A new display at the American Museum of Natural History includes some of the oldest fossils on exhibit. Called trilobites, some of these extinct marine arthropods are more than 500 million years old. (Just as one comparison, Tyrannosaurus rex lived from about 85 to 65 million years ago.) Read more...
An exhibition at the American Museum of Natural History shows that the moth can give the butterfly a run for its money. To most people, moths are an anathema--pesky buggers that have a voracious appetite for packed away winter clothes. Show More Summary
Listen, frogs usually creep us out too—they're like half snake and half mouse—but whenever the American Museum of Natural History brings their frog exhibit back we sort of can't stop marveling at the weird little creatures. [ more ›...
image credit Natural Histories: Extraordinary Rare Book Selections from the American Museum of Natural History Library brings together an extraordinary collection of works from the Rare Book Room and Rare Book Collections of the American...Show More Summary
From the American Museum of Natural History's excellent photo archive. Seen above, a worm installing a model of a man in "The Forest Floor" diorama, 1958. (Thanks, Stacey Ransom!)
Your trusty PEN World Voices Festival Page Views correspondent arrived at last night’s annual gala just in time for the meet-and-greet cocktails. The American Museum of Natural History’s Theodore Roosevelt Memorial Hall was brimming with a mix of journalists, editors, novelists, essayists,...
This is the second story in a four-part, weekly series on taxonomy and speciation. It's meant to help you as you participate in Armchair Taxonomist — a challenge from the Encyclopedia of Life to bring scientific descriptions of animals, plants, and other living things out from behind paywalls and onto the Internet. Participants can earn [...]
For 14 years now, the American Museum of Natural History has hosted the Isaac Asimov Memorial Debate – an annual meeting of scientific and philosophical minds, held in honor of one of modern history's most formidable intellects. The debates are always fantastic, but this year's topic – the existence of nothing – proved particularly compelling. Read more...
The 54th annual ceremony will be held May 15 at the American Museum of Natural History in New York City. read more
What is nothing? Sounds like a simple question—nothing is simply the absence of something, of course—until you begin to think about it. The other night the American Museum of Natural History hosted its 14th annual Asimov Memorial Debate, which featured five leading thinkers opining (and sparring, sometimes testily, but more on that later) about the [...]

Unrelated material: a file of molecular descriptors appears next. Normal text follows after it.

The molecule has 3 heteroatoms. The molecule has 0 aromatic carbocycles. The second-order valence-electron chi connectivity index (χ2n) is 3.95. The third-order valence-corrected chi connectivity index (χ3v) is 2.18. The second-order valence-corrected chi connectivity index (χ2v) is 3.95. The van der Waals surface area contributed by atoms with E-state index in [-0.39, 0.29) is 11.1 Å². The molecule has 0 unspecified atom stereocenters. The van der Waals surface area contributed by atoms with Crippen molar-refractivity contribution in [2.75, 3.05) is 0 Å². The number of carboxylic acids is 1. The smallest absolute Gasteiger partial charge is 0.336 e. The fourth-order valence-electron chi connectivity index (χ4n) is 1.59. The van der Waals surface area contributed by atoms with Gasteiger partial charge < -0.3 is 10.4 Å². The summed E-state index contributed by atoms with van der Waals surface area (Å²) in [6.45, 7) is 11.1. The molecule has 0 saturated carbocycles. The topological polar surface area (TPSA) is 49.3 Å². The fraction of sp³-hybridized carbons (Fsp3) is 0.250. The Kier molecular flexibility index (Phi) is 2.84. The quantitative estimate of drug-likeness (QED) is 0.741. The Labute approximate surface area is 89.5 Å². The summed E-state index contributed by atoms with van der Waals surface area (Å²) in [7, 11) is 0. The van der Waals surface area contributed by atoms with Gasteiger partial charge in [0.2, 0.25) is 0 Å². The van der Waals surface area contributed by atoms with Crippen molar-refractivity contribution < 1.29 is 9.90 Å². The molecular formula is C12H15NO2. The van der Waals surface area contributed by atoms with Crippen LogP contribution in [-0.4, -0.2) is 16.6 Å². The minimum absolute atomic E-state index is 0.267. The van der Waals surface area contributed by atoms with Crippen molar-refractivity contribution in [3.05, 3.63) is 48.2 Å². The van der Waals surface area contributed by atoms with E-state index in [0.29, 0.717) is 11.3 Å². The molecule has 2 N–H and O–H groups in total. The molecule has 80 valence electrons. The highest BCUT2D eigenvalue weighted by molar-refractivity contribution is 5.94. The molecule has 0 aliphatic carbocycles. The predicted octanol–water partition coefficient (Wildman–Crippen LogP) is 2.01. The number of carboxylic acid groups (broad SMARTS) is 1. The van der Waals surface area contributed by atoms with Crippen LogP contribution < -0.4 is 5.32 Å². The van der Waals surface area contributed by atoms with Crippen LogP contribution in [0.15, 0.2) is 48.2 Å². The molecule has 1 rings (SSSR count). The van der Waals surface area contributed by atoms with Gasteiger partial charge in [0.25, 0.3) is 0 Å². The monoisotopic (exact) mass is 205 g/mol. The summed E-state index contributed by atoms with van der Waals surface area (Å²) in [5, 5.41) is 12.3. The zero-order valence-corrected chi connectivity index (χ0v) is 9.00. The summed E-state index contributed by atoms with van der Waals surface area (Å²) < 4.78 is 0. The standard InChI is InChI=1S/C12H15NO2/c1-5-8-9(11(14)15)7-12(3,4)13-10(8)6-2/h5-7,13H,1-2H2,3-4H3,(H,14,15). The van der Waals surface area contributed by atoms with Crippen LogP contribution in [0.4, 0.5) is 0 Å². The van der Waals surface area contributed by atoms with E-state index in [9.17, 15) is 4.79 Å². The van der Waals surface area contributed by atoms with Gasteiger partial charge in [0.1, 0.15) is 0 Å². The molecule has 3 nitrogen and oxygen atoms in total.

The American Museum of Natural History announces Whales: Giants of the Deep, a new exhibition that transports visitors to the vibrant underwater world of the mightiest animals on Earth. Whales explores the latest research about these marine mammals as well as the central role they have played for thousands of years in human cultures. Show More Summary
The Isaac Asimov Memorial Debate at the American Museum of Natural History probably won't be as exciting as it might have been.
HEY NYC: Our bros at Brightest Young Things will be taking over the American Music of Natural History once again this Friday, March 15th as part of their One Step Beyond party series. This edition will feature live music from Prince Klassen and Party Supplies along with a DJ set from indie starlets Chairlift. All [...]
Earlier this month, researchers at the American Natural History Museum and several other institutions announced that they had constructed a model of the first mammal that is a common ancestor to all other mammals, showing that creatures...Show More Summary
Scientists from Stanford University, the Wildlife Conservation Society, the American Museum of Natural History, and other organizations are closing in on the answer to an important conservation question: how many humpback whales once existed in the North Atlantic? read more
Feb. 12, 1873 – Feb. 5, 1963 Photo © AMNH From the AMNH bio:The greatest dinosaur hunter of the twentieth century was Barnum Brown, who began his career at the American Museum of Natural History in 1897 as an assistant to Henry Fairfield Osborn. Show More Summary
At the American Museum of Natural History, a cougar relaxes on a perch in the Grand Canyon.
Not in any espionage sense. Rather, my trip to the American Museum of Natural History last week was enlivened, however...
Last night, Kendrick Lamar performed at the Hayden Planetarium at the American Museum of Natural History in New York for an event celebrating the launch of AXE's new body spray line. Ebru Yildiz was there to capture the moment. Astronaut Buzz Aldrin even made a cameo. Show More Summary
In her classic article, Teddy Bear Patriarchy, Donna Haraway examined the arrangement of the taxidermied animals in the American Museum of Natural History mammal hall in the first half of the 1900s. She observed that the dioramas consistently featured nuclear families with strong fathers alert for dangers and nurturing mothers attending to their children. More »